Are you kidding me??? If the interest only feature made little difference, then 82% of the purchase loans in California last year would not have been interest only or option-ARM mortgages. Sure, on an 60k loan, the I/O payment is not going to save much. But look at the numbers for a $550k 'median' priced California home. At 6% on a fixed rate, you are looking at a payment of $3,297.53. If you get an interest only (I/O) payment at 6%, the payment is $2750.00 a month. That is a monthly savings of $547.53. I don't know about you, but I think 550 bucks a month makes a difference. Not to mention that the interest only loan would probably have a lower rate than a fixed rate loan to begin with. I know that you only pay about 1% of principal per year in the first few years of a 30yr fixed mortgage, so it only stands to reason that the larger the loan amount, the more that interest only is going to help. The author is correct about that point, but he is not applying it to the large loan amounts that are necessary and commonplace in the 'bubble areas'.

"The primary driver of reset sensitivity
is the magnitude of the interest rate change. An initial interest rate of 5
percent that adjusts to a market rate of 6.3 percent will lead to higher
monthly payments, but the increase will not be catastrophic. On the other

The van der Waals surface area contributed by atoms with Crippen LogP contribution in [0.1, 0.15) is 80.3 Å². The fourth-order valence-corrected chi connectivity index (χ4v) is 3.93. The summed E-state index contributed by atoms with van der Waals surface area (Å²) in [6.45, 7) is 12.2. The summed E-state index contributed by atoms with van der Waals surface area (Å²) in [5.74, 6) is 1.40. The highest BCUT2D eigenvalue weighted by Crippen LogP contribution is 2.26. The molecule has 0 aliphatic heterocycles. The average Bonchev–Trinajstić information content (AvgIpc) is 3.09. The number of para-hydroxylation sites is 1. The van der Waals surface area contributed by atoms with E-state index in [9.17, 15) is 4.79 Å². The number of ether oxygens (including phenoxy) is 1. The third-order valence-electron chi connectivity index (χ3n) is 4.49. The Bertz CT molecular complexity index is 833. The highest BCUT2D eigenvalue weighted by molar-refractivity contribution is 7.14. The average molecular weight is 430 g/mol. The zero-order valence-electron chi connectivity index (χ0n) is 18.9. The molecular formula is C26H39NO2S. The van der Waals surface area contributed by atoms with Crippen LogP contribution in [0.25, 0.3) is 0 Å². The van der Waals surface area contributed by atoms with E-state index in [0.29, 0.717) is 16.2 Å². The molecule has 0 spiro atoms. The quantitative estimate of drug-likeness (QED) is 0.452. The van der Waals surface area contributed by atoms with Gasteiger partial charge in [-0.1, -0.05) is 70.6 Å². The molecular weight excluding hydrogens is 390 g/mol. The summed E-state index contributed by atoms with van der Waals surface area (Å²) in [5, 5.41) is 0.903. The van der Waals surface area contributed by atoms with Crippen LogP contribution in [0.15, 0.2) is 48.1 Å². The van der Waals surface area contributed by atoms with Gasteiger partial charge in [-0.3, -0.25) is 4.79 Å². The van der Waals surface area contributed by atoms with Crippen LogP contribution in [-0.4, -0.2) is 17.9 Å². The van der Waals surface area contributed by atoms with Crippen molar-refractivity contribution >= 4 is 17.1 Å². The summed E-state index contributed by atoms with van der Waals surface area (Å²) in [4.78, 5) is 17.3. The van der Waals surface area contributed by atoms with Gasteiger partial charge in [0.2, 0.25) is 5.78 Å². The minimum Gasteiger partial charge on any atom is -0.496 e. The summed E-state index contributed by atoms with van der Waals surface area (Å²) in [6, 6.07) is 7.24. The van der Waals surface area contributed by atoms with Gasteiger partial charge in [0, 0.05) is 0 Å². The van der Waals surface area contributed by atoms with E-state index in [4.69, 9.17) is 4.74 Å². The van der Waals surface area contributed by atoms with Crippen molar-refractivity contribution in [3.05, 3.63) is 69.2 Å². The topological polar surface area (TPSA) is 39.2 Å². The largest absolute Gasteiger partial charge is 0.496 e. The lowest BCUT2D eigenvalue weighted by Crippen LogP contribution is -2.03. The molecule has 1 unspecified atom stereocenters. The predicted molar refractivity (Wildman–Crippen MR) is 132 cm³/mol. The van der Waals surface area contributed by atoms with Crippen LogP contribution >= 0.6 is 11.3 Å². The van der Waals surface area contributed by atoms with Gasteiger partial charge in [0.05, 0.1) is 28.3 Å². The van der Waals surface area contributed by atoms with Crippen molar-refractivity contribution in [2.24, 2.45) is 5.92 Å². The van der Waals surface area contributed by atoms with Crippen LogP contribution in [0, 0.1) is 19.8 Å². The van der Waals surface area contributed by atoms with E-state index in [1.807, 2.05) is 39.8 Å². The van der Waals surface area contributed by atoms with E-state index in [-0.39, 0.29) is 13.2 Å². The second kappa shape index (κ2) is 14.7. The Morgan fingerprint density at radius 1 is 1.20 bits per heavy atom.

hand, a loan with an initial interest rate of 1 percent that resets to a market
rate of 6.3 percent will experience a substantial increase in payments, all
the more so if negative amortization has increased the total principal
amount subject to interest. That type of loan will experience reset payment
sensitivity. An option-payment loan with a minimum payment below that
of a 1 percent loan will face even greater reset sensitivity."

Nothing to argue with there, some pretty solid information. In the next part, you will see where this guy is using 'old school' ratios. I say 'old school' in the sense that it is not the standard I see most companies using. I think it is a good rule to abide by, but it is by no means the norm in high cost areas of this country.

"From Table 10, we see that an adjustable loan of $300,000 that resets from
5.0 percent to 6.5 percent has a monthly payment increase from $1,610 to
$1,896, a rise of $286, to about 18 percent higher than it was before. If the
borrowing household was devoting 30 percent of their income to mortgage
payment, the increase is 18 percent of 30 percent, or 5.4 percent of their
income. This level of strain upon family finances is definitely unpleasant, and
might require cutbacks in personal spending or other lifestyle adjustments.
But normally this level of pain would not be enough to force default. To